Aspasia of Miletus was a scholar and philosopher whose intellectual influence distinguished her in Athenian culture, which treated women as second-class citizens during the 5th century B.C. She used her status to open a school of philosophy and rhetoric, and she is known to have had enormous influence over such prominent leaders and philosophers as Pericles, Plato, and Socrates.
As she was from Miletus, Aspasia was able to circumvent the legal restrictions on Athenian women, who lacked the most basic rights and were sheltered from public life. Whereas the majority of Greek women were illiterate, and would never have been welcomed into the philosophical and academic circles associated with Plato and Socrates, Aspasia arrived in Athens in the mid-440s B.C. as an educated woman, schooled by her father, Axiochus. She established an academic center for the exchange of ideas, which served as a school for elite young women in Athens.
Aspasia's writing, and her knowledge of philosophy and local politics, drew the most powerful citizens in Athens, including notable writers and thinkers, to listen to her lectures. Aspasia was acclaimed for her intellect and charisma, and Socrates, in his writings, credits her as his instructor in rhetoric. Though none of Aspasia's own writings exist, many of the most famed ancient Greek scholars have featured her in their texts, acknowledging her as their muse.
Aspasia is commonly remembered for her romantic relationship with Pericles, the leader of democratic Athens. As his mistress, and the reputed reason for his divorce, Aspasia was also an objectionable figure to many Athenians, who believed she had too much political influence. Pericles and Aspasia were never married; she lived as his companion and was consulted as an equal. Socrates and Plato both noted Aspasia's influence, which was evident in Pericles's resounding oratory style and in the composition of his legendary 430 B.C. Funeral Oration, the chief ceremonial component of a funeral ritual commemorating those who had died in the first year of the Peloponnesian War.
In her place setting, Aspasia is represented through elements commonly found in the art of ancient Greece. Her plate shows a blooming floral pattern, suggestive of her femininity, and done in earth tones used in the art and architecture of 5th century B.C.
The runner references the types of clothing and jewelry that both men and women wore during Aspasia’s time. One of the most familiar elements of ancient Greek attire, the Greek chiton (similar to a Roman toga) is suggested in the draped fabric on the front and back of the runner. Two embroidered leaf-shaped pins hold the draped fabric to the runner, similar to the jeweled clasps the Greeks would have used to fasten their robes.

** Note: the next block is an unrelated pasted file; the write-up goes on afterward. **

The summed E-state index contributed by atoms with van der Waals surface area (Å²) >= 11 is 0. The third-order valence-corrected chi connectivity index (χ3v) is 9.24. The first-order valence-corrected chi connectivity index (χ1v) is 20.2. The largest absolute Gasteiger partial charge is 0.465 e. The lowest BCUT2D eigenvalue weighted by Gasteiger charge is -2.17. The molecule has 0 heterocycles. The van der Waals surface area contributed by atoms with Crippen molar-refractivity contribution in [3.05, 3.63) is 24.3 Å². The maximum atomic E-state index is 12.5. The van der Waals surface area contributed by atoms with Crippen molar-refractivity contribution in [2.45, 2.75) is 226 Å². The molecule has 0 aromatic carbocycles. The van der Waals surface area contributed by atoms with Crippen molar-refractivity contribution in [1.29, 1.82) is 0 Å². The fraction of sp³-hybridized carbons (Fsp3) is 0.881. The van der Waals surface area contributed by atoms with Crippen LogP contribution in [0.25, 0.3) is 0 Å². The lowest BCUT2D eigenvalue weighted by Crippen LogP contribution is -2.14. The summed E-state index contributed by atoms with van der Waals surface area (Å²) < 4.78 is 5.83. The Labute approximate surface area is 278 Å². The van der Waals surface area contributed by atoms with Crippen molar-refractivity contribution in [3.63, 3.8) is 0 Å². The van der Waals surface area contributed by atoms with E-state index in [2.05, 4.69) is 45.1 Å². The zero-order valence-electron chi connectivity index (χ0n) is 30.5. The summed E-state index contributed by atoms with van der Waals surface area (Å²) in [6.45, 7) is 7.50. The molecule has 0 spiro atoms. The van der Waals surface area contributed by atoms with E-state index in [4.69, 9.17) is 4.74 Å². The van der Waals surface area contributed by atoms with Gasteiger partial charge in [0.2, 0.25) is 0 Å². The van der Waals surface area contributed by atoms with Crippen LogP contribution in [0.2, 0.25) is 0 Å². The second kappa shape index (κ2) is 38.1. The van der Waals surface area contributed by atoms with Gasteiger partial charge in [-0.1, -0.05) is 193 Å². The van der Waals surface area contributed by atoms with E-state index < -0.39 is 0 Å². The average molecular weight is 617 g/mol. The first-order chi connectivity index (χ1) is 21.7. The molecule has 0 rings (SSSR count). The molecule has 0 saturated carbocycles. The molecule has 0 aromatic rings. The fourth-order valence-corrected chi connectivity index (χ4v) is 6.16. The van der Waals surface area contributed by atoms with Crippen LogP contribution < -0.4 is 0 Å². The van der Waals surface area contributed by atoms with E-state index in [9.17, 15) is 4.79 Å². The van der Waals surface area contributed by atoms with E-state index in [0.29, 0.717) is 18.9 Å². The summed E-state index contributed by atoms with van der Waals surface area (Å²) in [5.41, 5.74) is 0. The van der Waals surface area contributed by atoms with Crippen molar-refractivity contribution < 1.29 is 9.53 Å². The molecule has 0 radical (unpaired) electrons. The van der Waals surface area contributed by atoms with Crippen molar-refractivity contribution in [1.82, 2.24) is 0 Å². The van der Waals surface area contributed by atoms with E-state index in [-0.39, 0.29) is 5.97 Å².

On the back of the runner are six black palmettes, embroidered as a stylized version of a honeysuckle or palm tree frond, a dominant motif in Ancient Greek paintings, pottery, and architectural detail. The floral vine pattern, stitched in gold, silver, and black on the runner’s edges, mimics motifs found on many Greek vases and urns. This pattern is also repeated in the illuminated letter “A” on the front of the runner.
Related Heritage Floor Entries
Xenophon: Memorabiliai and Oeconomicus.
Aeschines Socraticus and Antisthenes: Aspasia (fragments).
Translations, Editions, and Secondary Sources
Blundell, Sue. Women in Ancient Greece. Cambridge, Mass.: Harvard University Press, 1995.
Fornara, Charles W., and Loren J. Samons II. Athens from Cleisthenes to Pericles. Berkeley: University of California Press, 1991.
Henry, Madeleine Mary. Prisoner of History: Aspasia of Miletus and Her Biographical Tradition. Oxford, UK and New York: Oxford University Press, 1995.
Just, Roger. Women in Athenian Law and Life. London and New York: Routledge, 1991.
Keuls, Eva C. Reign of the Phallus: Sexual Politics in Ancient Athens. Berkeley: University of California Press, 1992.
Levine, Caroline, trans. Children of Athena: Athenian Ideas about Citizenship and the Division Between the Sexes by Nicole Loraux. Princeton: Princeton University Press, 1993.
Lunsford, Andrea A., ed. Reclaiming Rhetorica: Women in the Rhetorical Tradition. Pittsburgh: University of Pittsburgh Press, 1995.
Winkler, John J. Constraints of Desire: The Anthropology of Sex and Desire in Ancient Greece. London and New York: Routledge, 1989.